Included among the many applications for pulse-width modulation (PWM) are voltage regulation, power-level control, and fan-speed control. A PWM circuit for such systems can be implemented with three op amps on a single quad-op-amp chip (Fig. 1).

Figure 1. |
This three-op-amp circuit produces both a triangular wave and a variable-pulse-width output. |

Because op amps are used for the modulator, it's suited for a wide variety of applications. For example, low-power op amps can be used in a low-power system, and high-frequency op amps can be used for a high-frequency PWM. The circuit in Figure 1 also generates a triangular wave.

The circuit consists of a triangular-wave generator (U1a and U1b) and a comparator (U1c). U1a is configured as an integrator (or de-integrator) and U1b as a comparator with hysteresis. At power-up, the comparator's output voltage is assumed to be zero.

U1a's noninverting input is biased at V_{CC}/2. A virtual connection between the inverting and noninverting inputs allows a constant current through R equal to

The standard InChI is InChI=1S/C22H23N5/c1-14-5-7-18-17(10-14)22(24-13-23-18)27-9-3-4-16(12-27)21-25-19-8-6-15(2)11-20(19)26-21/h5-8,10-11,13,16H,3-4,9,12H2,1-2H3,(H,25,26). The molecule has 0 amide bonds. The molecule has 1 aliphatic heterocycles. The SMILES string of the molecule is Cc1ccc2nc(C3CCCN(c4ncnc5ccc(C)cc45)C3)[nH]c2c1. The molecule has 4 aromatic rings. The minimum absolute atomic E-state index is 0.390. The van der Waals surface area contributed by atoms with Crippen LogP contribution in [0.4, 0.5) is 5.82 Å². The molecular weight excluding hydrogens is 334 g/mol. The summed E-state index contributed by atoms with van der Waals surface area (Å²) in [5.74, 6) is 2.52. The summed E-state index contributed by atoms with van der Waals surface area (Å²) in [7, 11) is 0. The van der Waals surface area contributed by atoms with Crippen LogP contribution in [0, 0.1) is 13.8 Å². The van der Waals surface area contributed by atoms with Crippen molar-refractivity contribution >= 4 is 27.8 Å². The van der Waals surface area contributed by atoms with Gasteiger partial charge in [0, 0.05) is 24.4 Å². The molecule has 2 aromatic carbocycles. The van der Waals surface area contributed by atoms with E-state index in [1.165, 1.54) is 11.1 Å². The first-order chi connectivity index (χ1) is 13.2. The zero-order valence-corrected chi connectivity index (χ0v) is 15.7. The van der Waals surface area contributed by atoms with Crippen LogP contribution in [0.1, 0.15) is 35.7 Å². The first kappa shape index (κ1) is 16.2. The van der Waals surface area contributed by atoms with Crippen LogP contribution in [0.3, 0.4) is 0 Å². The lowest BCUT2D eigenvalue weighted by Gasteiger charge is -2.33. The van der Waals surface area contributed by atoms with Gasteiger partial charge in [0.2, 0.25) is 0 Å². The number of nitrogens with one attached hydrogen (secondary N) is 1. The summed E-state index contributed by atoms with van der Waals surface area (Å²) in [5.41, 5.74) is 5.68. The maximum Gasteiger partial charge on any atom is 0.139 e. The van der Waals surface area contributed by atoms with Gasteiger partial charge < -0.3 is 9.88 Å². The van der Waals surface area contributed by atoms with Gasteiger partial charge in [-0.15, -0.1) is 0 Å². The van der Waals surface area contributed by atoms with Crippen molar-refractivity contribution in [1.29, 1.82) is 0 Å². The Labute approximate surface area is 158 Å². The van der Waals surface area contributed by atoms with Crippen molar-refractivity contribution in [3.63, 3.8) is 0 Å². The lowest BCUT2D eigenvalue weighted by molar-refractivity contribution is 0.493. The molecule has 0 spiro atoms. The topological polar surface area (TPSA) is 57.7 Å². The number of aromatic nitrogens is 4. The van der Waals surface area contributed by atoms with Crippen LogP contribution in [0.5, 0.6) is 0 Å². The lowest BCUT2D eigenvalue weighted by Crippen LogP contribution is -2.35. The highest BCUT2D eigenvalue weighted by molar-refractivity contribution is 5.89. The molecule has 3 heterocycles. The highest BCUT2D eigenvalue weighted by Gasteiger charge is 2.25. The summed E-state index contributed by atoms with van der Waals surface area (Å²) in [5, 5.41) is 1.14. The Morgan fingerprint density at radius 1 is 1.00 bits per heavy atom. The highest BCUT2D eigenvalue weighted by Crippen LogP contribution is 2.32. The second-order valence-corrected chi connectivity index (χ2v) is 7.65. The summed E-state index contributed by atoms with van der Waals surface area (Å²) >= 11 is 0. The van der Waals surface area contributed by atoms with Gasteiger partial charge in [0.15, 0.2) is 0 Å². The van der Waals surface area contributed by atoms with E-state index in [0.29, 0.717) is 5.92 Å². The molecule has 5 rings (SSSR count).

which charges capacitor C. Thus, the U1A integrator output increases linearly with time. When it reaches 0.75 V_{CC}, the comparator output (U1b) changes to its maximum output voltage (V_{CC}). At that point, the integrator begins to de-integrate, causing the output voltage to decrease linearly. When it reaches 0.25 V_{CC}, the comparator output voltage changes to zero, and the cycle repeats. Thus, the integrator output is a triangular wave that swings between the levels of 0.25 V_{CC} and 0.75 V_{CC}.

Figure 2. |
These waveforms show the circuit's PWM and triangular-wave outputs. |

U1c compares the triangular wave against the dc level V_{IN}. Its output is a square wave, with a duty cycle that varies from 0 to 100% as V_{IN} varies from 0.25 V_{CC} to 0.75 V_{CC} (Fig. 2). Frequency is determined by R, C, R1, and R2:

where R2 > R1.

he ratio of R2 and R1 affects the operating frequency and the amplitude of the triangular wave. Given that V_{TH} is the triangular wave's maximum voltage and V_{TL} is its minimum voltage, the amplitude swing is:

and

where R2 > R1. Therefore:

The triangular wave's peak-to-peak voltage is centered at the V_{CC}/2 bias voltage generated by R3 and R4. With the circuit configuration shown, the PWM operates on a single supply. Use micropower op amps and larger resistors (R and R1 to R4) for low-power applications and high-frequency op amps for higher-frequency applications.